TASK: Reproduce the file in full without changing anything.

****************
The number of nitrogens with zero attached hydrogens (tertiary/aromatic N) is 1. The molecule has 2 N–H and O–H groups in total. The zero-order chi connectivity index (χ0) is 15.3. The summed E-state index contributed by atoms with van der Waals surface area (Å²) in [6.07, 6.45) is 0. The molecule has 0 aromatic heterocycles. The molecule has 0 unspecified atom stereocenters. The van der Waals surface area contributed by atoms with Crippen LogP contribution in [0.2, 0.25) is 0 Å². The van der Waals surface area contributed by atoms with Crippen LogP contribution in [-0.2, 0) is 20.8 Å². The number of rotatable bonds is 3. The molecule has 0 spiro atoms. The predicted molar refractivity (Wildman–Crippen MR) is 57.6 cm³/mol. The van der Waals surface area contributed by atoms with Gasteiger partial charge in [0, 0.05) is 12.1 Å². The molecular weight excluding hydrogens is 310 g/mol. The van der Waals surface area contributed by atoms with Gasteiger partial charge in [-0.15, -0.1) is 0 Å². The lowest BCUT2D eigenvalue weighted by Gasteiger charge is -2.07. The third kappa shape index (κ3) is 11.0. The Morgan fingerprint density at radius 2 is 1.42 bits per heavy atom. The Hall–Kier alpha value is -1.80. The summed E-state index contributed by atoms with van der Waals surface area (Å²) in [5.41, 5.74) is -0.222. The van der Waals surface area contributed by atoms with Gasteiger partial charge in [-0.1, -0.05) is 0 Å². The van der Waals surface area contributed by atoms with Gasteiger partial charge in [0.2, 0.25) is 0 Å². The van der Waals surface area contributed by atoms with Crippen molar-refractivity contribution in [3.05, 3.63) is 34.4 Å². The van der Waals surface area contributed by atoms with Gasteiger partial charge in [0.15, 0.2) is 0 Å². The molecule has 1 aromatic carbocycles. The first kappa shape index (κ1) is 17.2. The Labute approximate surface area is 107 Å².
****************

The number of nitrogens with zero attached hydrogens (tertiary/aromatic N) is 1. The molecule has 2 N–H and O–H groups in total. The zero-order chi connectivity index (χ0) is 15.3. The summed E-state index contributed by atoms with van der Waals surface area (Å²) in [6.07, 6.45) is 0. The molecule has 0 aromatic heterocycles. The molecule has 0 unspecified atom stereocenters. The van der Waals surface area contributed by atoms with Crippen LogP contribution in [0.2, 0.25) is 0 Å². The van der Waals surface area contributed by atoms with Crippen LogP contribution in [-0.2, 0) is 20.8 Å². The number of rotatable bonds is 3. The molecule has 0 spiro atoms. The predicted molar refractivity (Wildman–Crippen MR) is 57.6 cm³/mol. The van der Waals surface area contributed by atoms with Gasteiger partial charge in [0, 0.05) is 12.1 Å². The molecular weight excluding hydrogens is 310 g/mol. The van der Waals surface area contributed by atoms with Gasteiger partial charge in [-0.15, -0.1) is 0 Å². The lowest BCUT2D eigenvalue weighted by Gasteiger charge is -2.07. The third kappa shape index (κ3) is 11.0. The Morgan fingerprint density at radius 2 is 1.42 bits per heavy atom. The Hall–Kier alpha value is -1.80. The summed E-state index contributed by atoms with van der Waals surface area (Å²) in [5.41, 5.74) is -0.222. The van der Waals surface area contributed by atoms with Gasteiger partial charge in [-0.1, -0.05) is 0 Å². The van der Waals surface area contributed by atoms with Gasteiger partial charge in [0.2, 0.25) is 0 Å². The van der Waals surface area contributed by atoms with Crippen molar-refractivity contribution in [3.05, 3.63) is 34.4 Å². The van der Waals surface area contributed by atoms with Gasteiger partial charge in [0.15, 0.2) is 0 Å². The molecule has 1 aromatic carbocycles. The first kappa shape index (κ1) is 17.2. The Labute approximate surface area is 107 Å².